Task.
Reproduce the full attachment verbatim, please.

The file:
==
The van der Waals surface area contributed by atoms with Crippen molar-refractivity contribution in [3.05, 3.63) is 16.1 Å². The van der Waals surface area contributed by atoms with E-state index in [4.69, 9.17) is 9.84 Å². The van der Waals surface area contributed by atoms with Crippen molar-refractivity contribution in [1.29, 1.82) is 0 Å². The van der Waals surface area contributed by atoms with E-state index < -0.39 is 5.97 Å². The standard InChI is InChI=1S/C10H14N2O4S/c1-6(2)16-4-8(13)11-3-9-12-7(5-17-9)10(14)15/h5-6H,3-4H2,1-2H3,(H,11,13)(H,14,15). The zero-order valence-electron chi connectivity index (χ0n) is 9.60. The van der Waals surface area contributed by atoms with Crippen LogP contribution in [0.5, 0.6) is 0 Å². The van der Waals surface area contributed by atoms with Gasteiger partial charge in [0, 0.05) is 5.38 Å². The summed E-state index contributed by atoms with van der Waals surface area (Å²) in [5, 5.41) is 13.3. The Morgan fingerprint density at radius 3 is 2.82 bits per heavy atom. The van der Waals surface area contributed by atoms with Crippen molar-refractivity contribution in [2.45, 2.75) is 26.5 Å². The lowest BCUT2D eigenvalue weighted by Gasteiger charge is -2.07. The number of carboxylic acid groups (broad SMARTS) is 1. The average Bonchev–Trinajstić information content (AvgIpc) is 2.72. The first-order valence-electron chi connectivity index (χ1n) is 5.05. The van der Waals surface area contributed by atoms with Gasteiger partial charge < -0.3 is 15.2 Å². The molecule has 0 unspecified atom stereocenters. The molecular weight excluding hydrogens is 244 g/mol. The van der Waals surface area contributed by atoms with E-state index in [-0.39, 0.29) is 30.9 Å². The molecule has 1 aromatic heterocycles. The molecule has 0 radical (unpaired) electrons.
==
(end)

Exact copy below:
The van der Waals surface area contributed by atoms with Crippen molar-refractivity contribution in [3.05, 3.63) is 16.1 Å². The van der Waals surface area contributed by atoms with E-state index in [4.69, 9.17) is 9.84 Å². The van der Waals surface area contributed by atoms with Crippen molar-refractivity contribution in [1.29, 1.82) is 0 Å². The van der Waals surface area contributed by atoms with E-state index < -0.39 is 5.97 Å². The standard InChI is InChI=1S/C10H14N2O4S/c1-6(2)16-4-8(13)11-3-9-12-7(5-17-9)10(14)15/h5-6H,3-4H2,1-2H3,(H,11,13)(H,14,15). The zero-order valence-electron chi connectivity index (χ0n) is 9.60. The van der Waals surface area contributed by atoms with Crippen LogP contribution in [0.5, 0.6) is 0 Å². The van der Waals surface area contributed by atoms with Gasteiger partial charge in [0, 0.05) is 5.38 Å². The summed E-state index contributed by atoms with van der Waals surface area (Å²) in [5, 5.41) is 13.3. The Morgan fingerprint density at radius 3 is 2.82 bits per heavy atom. The van der Waals surface area contributed by atoms with Crippen molar-refractivity contribution in [2.45, 2.75) is 26.5 Å². The lowest BCUT2D eigenvalue weighted by Gasteiger charge is -2.07. The number of carboxylic acid groups (broad SMARTS) is 1. The average Bonchev–Trinajstić information content (AvgIpc) is 2.72. The first-order valence-electron chi connectivity index (χ1n) is 5.05. The van der Waals surface area contributed by atoms with Gasteiger partial charge < -0.3 is 15.2 Å². The molecule has 0 unspecified atom stereocenters. The molecular weight excluding hydrogens is 244 g/mol. The van der Waals surface area contributed by atoms with E-state index in [-0.39, 0.29) is 30.9 Å². The molecule has 1 aromatic heterocycles. The molecule has 0 radical (unpaired) electrons.